Antiviral drugs are given several days before the procedure. Laser resurfacing is sometimes performed under local anesthesia or with an oral sedative. Thepatient's eyes must be shielded, and the area surrounding the face should beshielded with wet drapes or crumpled foil to catch stray beams of laser light. The doctor marks the areas to be treated before beginning the procedure.
Within a day or so following a superficial peel, the skin turns faint pink orbrown. Over the next few days, dead skin will peel away. Patients should wash their skin often with a mild cleanser and cool water, and then apply an ointment to keep skin moist. After a medium-depth peel, the skin turns deep redor brown and crusts may form. Care is similar to that following a superficialpeel. Redness may persist for a week or more. Deep-peeled skin will turn brown and crusty, and there may be swelling and some oozing. Frequent washing and ointments are better than bandages. The skin typically heals in about two weeks, but redness may persist.
Following dermabrasion, an ointment may be applied and the wound covered witha dressing and mask. Patients with a history of herpes infections will begintaking an antiviral medication to prevent a recurrence. After 24 hours, thedressing is removed, and ointment is reapplied to keep the wound moist. Patients are encouraged to wash their face with plain water and reapply ointment every few hours. This relieves itching and pain and helps remove oozing fluidand other matter. Patients may need pain medication, and steroids may be taken during the first few days to reduce swelling. The skin will take a week ormore to heal, but may remain very red.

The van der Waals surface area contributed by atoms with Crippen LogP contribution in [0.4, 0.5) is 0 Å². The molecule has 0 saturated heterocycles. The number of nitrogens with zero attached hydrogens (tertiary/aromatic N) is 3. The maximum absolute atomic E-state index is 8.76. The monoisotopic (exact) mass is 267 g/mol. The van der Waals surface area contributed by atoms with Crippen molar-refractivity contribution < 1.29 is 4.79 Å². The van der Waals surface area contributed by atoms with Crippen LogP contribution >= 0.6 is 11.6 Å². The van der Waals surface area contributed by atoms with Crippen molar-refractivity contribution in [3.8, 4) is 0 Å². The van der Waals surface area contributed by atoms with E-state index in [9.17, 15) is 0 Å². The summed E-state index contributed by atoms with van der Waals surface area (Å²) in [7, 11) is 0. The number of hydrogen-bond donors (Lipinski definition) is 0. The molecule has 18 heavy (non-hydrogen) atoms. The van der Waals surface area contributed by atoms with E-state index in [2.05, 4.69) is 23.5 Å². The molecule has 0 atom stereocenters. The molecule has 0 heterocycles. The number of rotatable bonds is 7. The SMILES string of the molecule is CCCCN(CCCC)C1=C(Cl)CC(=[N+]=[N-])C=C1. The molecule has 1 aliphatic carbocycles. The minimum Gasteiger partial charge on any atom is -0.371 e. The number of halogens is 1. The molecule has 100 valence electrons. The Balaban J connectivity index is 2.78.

The skin should be kept moist after laser resurfacing to promote more rapid healing and reduce the risk of infection. Some doctors favor applying ointments only to the skin, but others prefer using dressings. In either case, care of the skin is similar to that given following a chemical peel. The face is washed with plain water to remove ooze, and an ointment is reapplied. Healing will take approximately two weeks. Pain medications and a steroid to reduce swelling may be taken.
All resurfacing procedures can lead to infection and scarring. It's also possible that skin color will be changed, or that redness will last for months. In addition, some of the peeling agents used in deep chemical peels can affectthe function of the heart.
Depending on the resurfacing techniques selected, it's possible to improve the appearance of skin damaged by sun, age, or disease. Skin resurfacing techniques deal only the surface of the skin, however; procedures such as face-liftsurgery or eyelid surgery may be needed to repair other age-related skin changes. All resurfacing procedures are accompanied by some pain, redness, and skin color changes which may last for several months following the procedure.Eventually, these problems usually fade away.
Complications of skin resurfacing techniques can be serious, including infection and scarring. Moreover, there are some people who don't make good candidates for the procedure. Patients who tend to scar easily may get poor results.Resurfacing procedures can reactivate herpes infections or lead to new, sometimes serious infections. All resurfacing techniques intentionally create skin wounds, which means that scarring is possible. These problems can be minimized by using antiviral drugs before the procedures and good wound care afterward. Selection of an experienced, reputable provider also is key.
As the popularity of skin resurfacing techniques has increased, unqualified or inexperienced providers have entered the field. Patients should choose their provider with the same degree of care they take for any other medical procedure.